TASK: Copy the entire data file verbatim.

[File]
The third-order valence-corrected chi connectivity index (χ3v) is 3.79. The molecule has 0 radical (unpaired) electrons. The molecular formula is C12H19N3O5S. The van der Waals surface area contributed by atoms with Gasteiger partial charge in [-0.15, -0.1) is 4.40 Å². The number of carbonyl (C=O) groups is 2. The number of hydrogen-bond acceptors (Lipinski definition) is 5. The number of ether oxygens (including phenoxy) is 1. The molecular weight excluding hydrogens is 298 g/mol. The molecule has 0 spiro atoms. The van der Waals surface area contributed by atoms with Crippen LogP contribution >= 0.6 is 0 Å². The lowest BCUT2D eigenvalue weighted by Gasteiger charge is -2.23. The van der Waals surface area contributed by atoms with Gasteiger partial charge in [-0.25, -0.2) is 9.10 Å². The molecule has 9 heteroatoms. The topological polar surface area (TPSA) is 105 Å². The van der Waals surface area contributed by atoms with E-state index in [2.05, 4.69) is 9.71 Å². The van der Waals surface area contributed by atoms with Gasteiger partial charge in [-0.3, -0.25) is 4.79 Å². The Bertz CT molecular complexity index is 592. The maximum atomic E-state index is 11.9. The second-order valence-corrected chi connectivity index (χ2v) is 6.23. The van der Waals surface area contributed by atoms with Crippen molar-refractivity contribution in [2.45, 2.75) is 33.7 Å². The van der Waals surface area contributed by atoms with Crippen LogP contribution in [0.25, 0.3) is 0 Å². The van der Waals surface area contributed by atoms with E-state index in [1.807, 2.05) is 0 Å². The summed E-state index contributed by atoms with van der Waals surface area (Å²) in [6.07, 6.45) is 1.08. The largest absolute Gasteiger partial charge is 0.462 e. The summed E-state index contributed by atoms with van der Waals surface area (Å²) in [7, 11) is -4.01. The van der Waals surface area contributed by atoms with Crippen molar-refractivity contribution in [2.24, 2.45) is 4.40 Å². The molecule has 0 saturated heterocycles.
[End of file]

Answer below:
The third-order valence-corrected chi connectivity index (χ3v) is 3.79. The molecule has 0 radical (unpaired) electrons. The molecular formula is C12H19N3O5S. The van der Waals surface area contributed by atoms with Gasteiger partial charge in [-0.15, -0.1) is 4.40 Å². The number of carbonyl (C=O) groups is 2. The number of hydrogen-bond acceptors (Lipinski definition) is 5. The number of ether oxygens (including phenoxy) is 1. The molecular weight excluding hydrogens is 298 g/mol. The molecule has 0 spiro atoms. The van der Waals surface area contributed by atoms with Crippen LogP contribution >= 0.6 is 0 Å². The lowest BCUT2D eigenvalue weighted by Gasteiger charge is -2.23. The van der Waals surface area contributed by atoms with Gasteiger partial charge in [-0.25, -0.2) is 9.10 Å². The molecule has 9 heteroatoms. The topological polar surface area (TPSA) is 105 Å². The van der Waals surface area contributed by atoms with E-state index in [2.05, 4.69) is 9.71 Å². The van der Waals surface area contributed by atoms with Gasteiger partial charge in [-0.3, -0.25) is 4.79 Å². The Bertz CT molecular complexity index is 592. The maximum atomic E-state index is 11.9. The second-order valence-corrected chi connectivity index (χ2v) is 6.23. The van der Waals surface area contributed by atoms with Crippen molar-refractivity contribution in [2.45, 2.75) is 33.7 Å². The van der Waals surface area contributed by atoms with Crippen LogP contribution in [0.25, 0.3) is 0 Å². The van der Waals surface area contributed by atoms with E-state index in [1.807, 2.05) is 0 Å². The summed E-state index contributed by atoms with van der Waals surface area (Å²) in [6.07, 6.45) is 1.08. The largest absolute Gasteiger partial charge is 0.462 e. The summed E-state index contributed by atoms with van der Waals surface area (Å²) in [7, 11) is -4.01. The van der Waals surface area contributed by atoms with Crippen molar-refractivity contribution in [2.24, 2.45) is 4.40 Å². The molecule has 0 saturated heterocycles.